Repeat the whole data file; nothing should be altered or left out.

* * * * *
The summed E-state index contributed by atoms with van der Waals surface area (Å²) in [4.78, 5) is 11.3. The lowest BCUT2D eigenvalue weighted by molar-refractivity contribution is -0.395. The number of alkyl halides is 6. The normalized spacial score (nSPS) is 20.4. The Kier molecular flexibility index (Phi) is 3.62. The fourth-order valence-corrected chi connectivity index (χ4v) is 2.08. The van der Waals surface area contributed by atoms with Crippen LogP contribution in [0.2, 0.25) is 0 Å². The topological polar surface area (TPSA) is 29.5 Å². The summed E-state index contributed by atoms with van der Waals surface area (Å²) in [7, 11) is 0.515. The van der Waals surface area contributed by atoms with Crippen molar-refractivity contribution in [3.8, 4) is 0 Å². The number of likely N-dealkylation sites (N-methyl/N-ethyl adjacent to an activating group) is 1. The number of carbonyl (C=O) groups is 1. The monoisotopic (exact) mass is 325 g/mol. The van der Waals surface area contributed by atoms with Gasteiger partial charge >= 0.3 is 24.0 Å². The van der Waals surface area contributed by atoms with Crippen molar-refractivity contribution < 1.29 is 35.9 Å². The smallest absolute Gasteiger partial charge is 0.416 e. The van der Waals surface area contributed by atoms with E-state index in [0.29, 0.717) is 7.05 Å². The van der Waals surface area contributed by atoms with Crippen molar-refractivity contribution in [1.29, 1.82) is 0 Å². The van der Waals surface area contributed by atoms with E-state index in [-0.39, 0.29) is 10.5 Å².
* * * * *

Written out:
The summed E-state index contributed by atoms with van der Waals surface area (Å²) in [4.78, 5) is 11.3. The lowest BCUT2D eigenvalue weighted by molar-refractivity contribution is -0.395. The number of alkyl halides is 6. The normalized spacial score (nSPS) is 20.4. The Kier molecular flexibility index (Phi) is 3.62. The fourth-order valence-corrected chi connectivity index (χ4v) is 2.08. The van der Waals surface area contributed by atoms with Crippen LogP contribution in [0.2, 0.25) is 0 Å². The topological polar surface area (TPSA) is 29.5 Å². The summed E-state index contributed by atoms with van der Waals surface area (Å²) in [7, 11) is 0.515. The van der Waals surface area contributed by atoms with Crippen molar-refractivity contribution in [3.8, 4) is 0 Å². The number of likely N-dealkylation sites (N-methyl/N-ethyl adjacent to an activating group) is 1. The number of carbonyl (C=O) groups is 1. The monoisotopic (exact) mass is 325 g/mol. The van der Waals surface area contributed by atoms with Gasteiger partial charge >= 0.3 is 24.0 Å². The van der Waals surface area contributed by atoms with Crippen molar-refractivity contribution < 1.29 is 35.9 Å². The smallest absolute Gasteiger partial charge is 0.416 e. The van der Waals surface area contributed by atoms with E-state index in [0.29, 0.717) is 7.05 Å². The van der Waals surface area contributed by atoms with Crippen molar-refractivity contribution in [1.29, 1.82) is 0 Å². The van der Waals surface area contributed by atoms with E-state index in [-0.39, 0.29) is 10.5 Å².